Note: If you own the vehicle, you can choose the standard mileage rate in the first year and switch to the actual expense method in a later year if it becomes more favorable.
If you lease a vehicle, you may also choose the standard mileage rate in the first year, but once you use the standard mileage rate you must use it for the life of the lease.
With the standard mileage rate, your business mile deduction will be based on 56 cents per mile for 2021.
For tax year 2021, the Standard Mileage rate is 56 cents/mile. Carrying through the example above: 5,000 business miles x $0.56 standard rate = $2,800 Standard Mileage deduction.
You can also deduct business-related parking fees and tolls.
For the purchased vehicle, you may also be able to deduct a portion of the interest on your car loan. Under the actual expense rules, for both leased and purchased vehicles, you can deduct the business percentage of your gasoline, oil, insurance, garage rent, parking & registration fees, lease or rental fees, repairs, tires, loan interest, etc.
Purchased vs. Leased Vehicle Expenses
Some expenses differ between purchased and leased vehicles using the actual expense rules, and because you don’t own a leased vehicle, you can’t depreciate it. However, you can deduct the business percentage of your lease payments. So if your yearly lease payment is $4,200 ($350/month) and your business use percentage is 80%, you may be able to deduct $3,360 on your tax return for that year.
There is one hitch: since the tax code limits the depreciation on “luxury” cars, it also limits (to a very small degree) lease payments on such a car. It’s called a “lease inclusion amount” and it reduces the deductible lease payments. The higher the original value of the car, the greater the amount.
As the price goes up on the car, leasing usually becomes more preferable. But don’t forget if you purchased the vehicle, you can also deduct the interest on the vehicle’s loan based on the percentage of business use.
If you purchased a car this year to transport passengers for self-employment jobs like Uber and Lyft and you bought a sports utility vehicle, you may be able to deduct up to $25,000 of the cost of the vehicle if you use it more than 50% for your business.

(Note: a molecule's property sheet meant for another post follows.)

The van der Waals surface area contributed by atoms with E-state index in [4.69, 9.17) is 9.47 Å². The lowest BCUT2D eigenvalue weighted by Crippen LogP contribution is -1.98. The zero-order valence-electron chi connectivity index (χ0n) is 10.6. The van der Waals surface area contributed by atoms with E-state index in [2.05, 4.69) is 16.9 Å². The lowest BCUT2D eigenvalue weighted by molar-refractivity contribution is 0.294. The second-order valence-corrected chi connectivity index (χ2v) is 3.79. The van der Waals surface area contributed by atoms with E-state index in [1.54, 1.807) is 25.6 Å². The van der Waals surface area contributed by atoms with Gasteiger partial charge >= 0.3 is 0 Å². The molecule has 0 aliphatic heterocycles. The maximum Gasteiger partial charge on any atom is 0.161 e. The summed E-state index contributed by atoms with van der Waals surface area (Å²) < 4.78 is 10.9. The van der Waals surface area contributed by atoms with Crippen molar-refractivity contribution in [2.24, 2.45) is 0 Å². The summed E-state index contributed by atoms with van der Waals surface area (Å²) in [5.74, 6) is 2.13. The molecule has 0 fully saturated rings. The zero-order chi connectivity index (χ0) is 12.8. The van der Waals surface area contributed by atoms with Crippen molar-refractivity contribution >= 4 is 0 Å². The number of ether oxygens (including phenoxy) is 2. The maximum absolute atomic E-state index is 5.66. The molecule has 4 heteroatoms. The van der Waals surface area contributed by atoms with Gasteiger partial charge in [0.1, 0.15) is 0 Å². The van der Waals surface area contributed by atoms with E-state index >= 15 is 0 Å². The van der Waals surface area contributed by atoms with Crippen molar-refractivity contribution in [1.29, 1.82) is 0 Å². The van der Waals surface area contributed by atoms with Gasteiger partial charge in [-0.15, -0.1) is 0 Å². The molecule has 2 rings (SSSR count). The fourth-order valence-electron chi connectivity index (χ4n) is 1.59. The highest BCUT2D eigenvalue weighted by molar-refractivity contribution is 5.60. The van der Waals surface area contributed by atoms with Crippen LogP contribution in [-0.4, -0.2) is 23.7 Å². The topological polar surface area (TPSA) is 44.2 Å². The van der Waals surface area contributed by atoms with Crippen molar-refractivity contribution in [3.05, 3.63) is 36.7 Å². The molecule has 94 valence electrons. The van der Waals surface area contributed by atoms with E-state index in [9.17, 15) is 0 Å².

If you purchased a car for your business you may also be able to deduct up to the depreciation deduction allowed if your business use is more than 50%.
There is one more difference between buying and leasing a business vehicle, which is the disposition of the vehicle. When you dispose of a business vehicle that you own, there may be a taxable gain or deductible loss. The portion of any gain that is due to depreciation will be taxed as ordinary income. When you return your leased car to the dealer, there is no taxable gain or loss.
Don’t worry about knowing the tax laws related to business use of your car.
TurboTax Self-Employed will ask you simple questions about your business and give you the tax deductions you are eligible for.
If you still have questions, you can message us back in this Chat/thread - or you can schedule a TurboTax Live! call back or Chat session with one of our Live! Tax Experts - to answer any additional questions you may have!
We do wish you the best of luck in your vehicle selection - and we sincerely hope that the options and suggestions posted here - will assist you in making a great decision!! Cheers!